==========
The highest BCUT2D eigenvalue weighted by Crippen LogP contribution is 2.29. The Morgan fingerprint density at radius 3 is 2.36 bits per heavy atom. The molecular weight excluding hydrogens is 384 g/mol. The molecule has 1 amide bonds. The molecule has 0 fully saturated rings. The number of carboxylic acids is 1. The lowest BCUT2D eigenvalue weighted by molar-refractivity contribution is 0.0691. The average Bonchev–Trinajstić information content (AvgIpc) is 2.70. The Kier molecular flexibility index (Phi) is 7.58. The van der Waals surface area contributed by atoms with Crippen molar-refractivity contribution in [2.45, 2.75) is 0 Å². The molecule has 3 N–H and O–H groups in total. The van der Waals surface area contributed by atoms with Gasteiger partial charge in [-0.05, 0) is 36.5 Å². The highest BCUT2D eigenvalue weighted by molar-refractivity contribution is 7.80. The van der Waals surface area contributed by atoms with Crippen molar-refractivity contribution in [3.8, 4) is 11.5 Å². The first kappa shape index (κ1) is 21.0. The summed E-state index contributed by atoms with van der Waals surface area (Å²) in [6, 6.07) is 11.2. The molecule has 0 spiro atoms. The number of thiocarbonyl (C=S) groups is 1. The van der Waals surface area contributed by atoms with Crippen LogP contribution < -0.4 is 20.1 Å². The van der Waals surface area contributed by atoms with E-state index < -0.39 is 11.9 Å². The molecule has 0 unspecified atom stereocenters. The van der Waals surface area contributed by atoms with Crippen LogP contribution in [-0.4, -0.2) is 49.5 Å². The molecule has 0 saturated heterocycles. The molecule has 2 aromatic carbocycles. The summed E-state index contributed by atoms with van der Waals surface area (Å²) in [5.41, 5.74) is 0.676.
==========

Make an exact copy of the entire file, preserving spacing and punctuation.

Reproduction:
The highest BCUT2D eigenvalue weighted by Crippen LogP contribution is 2.29. The Morgan fingerprint density at radius 3 is 2.36 bits per heavy atom. The molecular weight excluding hydrogens is 384 g/mol. The molecule has 1 amide bonds. The molecule has 0 fully saturated rings. The number of carboxylic acids is 1. The lowest BCUT2D eigenvalue weighted by molar-refractivity contribution is 0.0691. The average Bonchev–Trinajstić information content (AvgIpc) is 2.70. The Kier molecular flexibility index (Phi) is 7.58. The van der Waals surface area contributed by atoms with Crippen molar-refractivity contribution in [2.45, 2.75) is 0 Å². The molecule has 3 N–H and O–H groups in total. The van der Waals surface area contributed by atoms with Gasteiger partial charge in [-0.05, 0) is 36.5 Å². The highest BCUT2D eigenvalue weighted by molar-refractivity contribution is 7.80. The van der Waals surface area contributed by atoms with Crippen molar-refractivity contribution in [3.8, 4) is 11.5 Å². The first kappa shape index (κ1) is 21.0. The summed E-state index contributed by atoms with van der Waals surface area (Å²) in [6, 6.07) is 11.2. The molecule has 0 spiro atoms. The number of thiocarbonyl (C=S) groups is 1. The van der Waals surface area contributed by atoms with Crippen LogP contribution < -0.4 is 20.1 Å². The van der Waals surface area contributed by atoms with E-state index < -0.39 is 11.9 Å². The molecule has 0 unspecified atom stereocenters. The van der Waals surface area contributed by atoms with Crippen LogP contribution in [-0.4, -0.2) is 49.5 Å². The molecule has 0 saturated heterocycles. The molecule has 2 aromatic carbocycles. The summed E-state index contributed by atoms with van der Waals surface area (Å²) in [5.41, 5.74) is 0.676.